Ig­nore this at our peril... Par­lia­ment has to change

Sunday Mirror (Northern Ireland) - - Talk Tv - BY SARAH CHAM­PION MP For­mer Shadow min­is­ter for Women and Equal­i­ties

SADLY, I have too much ex­pe­ri­ence of abuse scan­dals.

For the last five years I have been the Mem­ber of Par­lia­ment for Rother­ham.

I know first-hand that if al­le­ga­tions of abuse are ig­nored and vic­tims be­lit­tled or afraid to re­port, a toxic en­vi­ron­ment can rapidly es­ca­late.

I have worked with sur­vivors of abuse in Rother­ham, Old­ham, Rochdale, Ox­ford. Abuse is al­ways about power. It can flour­ish when peo­ple don’t be­lieve there will be con­se­quences to their ac­tions.

With that in mind, we should not be sur­prised by the cur­rent abuse ru­mours about Par­lia­ment and politi­cians.

I had never been to Par­lia­ment be­fore be­com­ing an MP. It shocked me when I got there as the ar­chi­tec­ture, and the at­ti­tudes, were of an elite boys’ pub­lic school. While ev­ery­one was very po­lite to me, I had never felt more out of place, iso­lated or aware of be­ing a wo­man.

I was 43 years old, a for­mer CEO and now a par­lia­men­tar­ian. Think how it must feel to be 23 and a ju­nior ad­min­is­tra­tor, des­per­ate to have a ca­reer in pol­i­tics.

Rather than be­ing em­ployed by the party, MPs are ac­tu­ally self-em­ployed.

This means that their staff are di­rectly em­ployed by the MP, which au­to­mat­i­cally cre­ates a ten­sion.

If you have a prob­lem at work, you have to re­port it to the MP. If your prob­lem is in­ap­pro­pri­ate be­hav­iour from your boss, would you have the courage to make the com­plaint? Do you think the claim would be up­held if you did?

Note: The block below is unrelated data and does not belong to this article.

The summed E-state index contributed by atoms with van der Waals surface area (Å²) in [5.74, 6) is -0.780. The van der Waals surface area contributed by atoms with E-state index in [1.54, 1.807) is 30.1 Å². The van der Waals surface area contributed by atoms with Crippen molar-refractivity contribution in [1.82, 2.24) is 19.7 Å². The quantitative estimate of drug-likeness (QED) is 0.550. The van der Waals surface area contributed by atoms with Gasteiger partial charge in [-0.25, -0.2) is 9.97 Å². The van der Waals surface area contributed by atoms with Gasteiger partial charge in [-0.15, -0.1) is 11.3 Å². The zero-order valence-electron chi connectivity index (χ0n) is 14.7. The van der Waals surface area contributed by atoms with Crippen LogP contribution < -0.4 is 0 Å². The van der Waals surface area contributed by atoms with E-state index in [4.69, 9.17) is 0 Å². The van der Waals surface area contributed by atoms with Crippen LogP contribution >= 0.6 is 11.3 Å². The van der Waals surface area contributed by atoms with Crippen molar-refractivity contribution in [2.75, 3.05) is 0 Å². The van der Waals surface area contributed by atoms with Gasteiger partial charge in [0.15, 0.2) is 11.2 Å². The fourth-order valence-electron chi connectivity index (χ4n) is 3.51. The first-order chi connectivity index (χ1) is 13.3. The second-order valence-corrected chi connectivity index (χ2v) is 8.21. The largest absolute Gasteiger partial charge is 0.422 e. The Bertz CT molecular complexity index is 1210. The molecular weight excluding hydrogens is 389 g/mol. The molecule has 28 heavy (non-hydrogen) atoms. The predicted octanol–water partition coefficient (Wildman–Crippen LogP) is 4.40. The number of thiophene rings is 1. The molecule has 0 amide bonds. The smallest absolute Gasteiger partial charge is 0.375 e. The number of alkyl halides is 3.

Next, con­sider the ar­chi­tec­ture of Par­lia­ment. Each MP has their own lit­tle of­fice. We fre­quently work late and of­ten our staff are ex­pected to do the same.

Doors on the of­fices are usu­ally shut. When they are glass doors, they are frosted. Who would see if there was in­ap­pro­pri­ate be­hav­iour go­ing on?

Who would be­lieve a ju­nior staff mem­ber’s word against an MP’s? While it is not re­al­is­tic to change the build­ings we work in, we can change the cul­ture. Par­lia­men­tary au­thor­i­ties need to es­tab­lish clear and in­de­pen­dent pro­ce­dures to probe al­le­ga­tions of mis­con­duct.

There needs to be poli­cies on whistle­blow­ing, sex­ual ha­rass­ment, abuse and in­tim­i­da­tion with sim­ple re­fer­ral pro­cesses. Sup­port and ad­vo­cacy needs to be given to known vic­tims and there should be a cul­ture of be­liev­ing vic­tims un­til the ev­i­dence shows oth­er­wise.

Par­lia­men­tary staff, elected of­fi­cials and party staff need train­ing in safe­guard­ing and ap­pro­pri­ate be­hav­iour.

To me, th­ese seem mod­est and ef­fec­tive mea­sures. The vast ma­jor­ity of work­places have sim­i­lar prac­tices in place.

To make Par­lia­ment a safe work­ing en­vi­ron­ment for all, we need to adopt th­ese mea­sures too.

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